MW3 Standardisiertes Monitoring von Wachstumsreaktionen wichtiger Waldbaumarten auf klimatische Extremereignisse [funded by BMEL]

Project staff:

Dr. Boris Thies
Marvin Muesgen-von den Driesch


Research co-operation

Prof. Dr. Michael Leuchner, LFG Physische Geographie und Klimatologie, RWTH Aachen University
PD Dr. Heye Bogena, Prof. Dr. Harrie-Jan Hendricks-Franssen, Institut für Bio- und Geowissenschaften Agrosphäre IBG-3, Forschungszentrum Jülich GmbH
Dr. Theresa Blume, Hydrologie, PD Dr. Ingo Heinrich, Klimadynamik und Landschaftsentwicklung, Helmholtz-Zentrum Potsdam - Deutsches GeoForschungsZentrum GFZ
Prof. Dr. Andreas Huth, Dr. Friedrich Bohn, Department Ökologische Systemanalyse, Dr. Corinna Rebmann, Hydrosystemmodellierung, Helmholtz-Zentrum für Umweltforschung GmbH – UFZ

German forests have been exposed to several years of droughts since 2018. The droughts caused forests to lose around 500,000 hectares of their canopy area in 2018-2021 alone. Enormous adjustments are being made to the future of forestry in terms of forest management. One of he significant challenges for the future will be the development of operational forest monitoring systems that are sensitive to the effects of extreme climate events.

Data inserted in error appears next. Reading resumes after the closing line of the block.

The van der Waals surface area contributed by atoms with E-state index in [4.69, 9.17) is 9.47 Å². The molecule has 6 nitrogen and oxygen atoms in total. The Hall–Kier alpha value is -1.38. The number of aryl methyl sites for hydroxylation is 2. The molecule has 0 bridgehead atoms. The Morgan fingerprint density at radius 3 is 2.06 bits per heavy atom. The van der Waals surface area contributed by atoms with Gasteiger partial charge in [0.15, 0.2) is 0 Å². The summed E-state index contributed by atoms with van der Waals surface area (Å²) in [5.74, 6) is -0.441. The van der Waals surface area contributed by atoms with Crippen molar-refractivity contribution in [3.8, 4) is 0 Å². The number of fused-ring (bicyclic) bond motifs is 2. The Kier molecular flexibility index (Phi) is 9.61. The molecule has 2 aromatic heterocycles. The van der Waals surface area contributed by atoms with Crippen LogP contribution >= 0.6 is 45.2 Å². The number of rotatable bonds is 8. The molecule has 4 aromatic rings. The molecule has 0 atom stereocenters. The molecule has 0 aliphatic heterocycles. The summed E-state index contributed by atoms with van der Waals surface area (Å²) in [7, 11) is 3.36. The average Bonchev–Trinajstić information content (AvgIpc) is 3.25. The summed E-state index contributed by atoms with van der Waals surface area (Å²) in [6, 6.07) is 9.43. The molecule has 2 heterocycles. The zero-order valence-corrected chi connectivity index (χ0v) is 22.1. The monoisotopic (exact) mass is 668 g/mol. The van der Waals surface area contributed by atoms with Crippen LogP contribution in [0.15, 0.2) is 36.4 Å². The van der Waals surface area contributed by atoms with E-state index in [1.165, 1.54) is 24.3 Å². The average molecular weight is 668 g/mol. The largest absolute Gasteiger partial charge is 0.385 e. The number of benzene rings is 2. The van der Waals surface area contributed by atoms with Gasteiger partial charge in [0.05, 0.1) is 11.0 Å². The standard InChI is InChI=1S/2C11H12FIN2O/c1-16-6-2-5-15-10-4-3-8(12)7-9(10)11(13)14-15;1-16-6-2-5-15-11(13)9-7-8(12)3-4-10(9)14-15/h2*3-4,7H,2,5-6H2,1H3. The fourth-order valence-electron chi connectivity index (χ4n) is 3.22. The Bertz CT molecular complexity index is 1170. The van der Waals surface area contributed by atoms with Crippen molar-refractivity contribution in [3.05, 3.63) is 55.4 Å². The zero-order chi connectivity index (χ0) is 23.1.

Aim of the joint project:

The main objetive of the project is to develop a standardised monitoring system for recording and analysing growth responses of important Central European tree species with a focus on extrem climatic events. The system is designed to capture the most important key parameters for a cross-scale growth analysis by closely coupling ground measurement, satellite based remote sensing and tree modelling. For this purpose, the different growth responses of forest tree species in the german low mountain range are analysed.

Aim of the LCRS in sub-project 3 - Upscaling and forecasts:

The main goal of the LCRS in the project is to model growth response data, such as sap flow and tree thickness growth, in high spatial and temporal resolution. For this purpose, data from the latest generation of remote sensing systems will be combined with in-situ data from the new DHC station developed as part of the overall project. Using machine learning methods and image fusion techniques, the temporal and spatial resolution of the resulting data will be increased, enabling daily monitoring at plot and individual tree level.

The research is funded by the Forest Climate Fund (project MW3; grant agreement 2220WK86C4).

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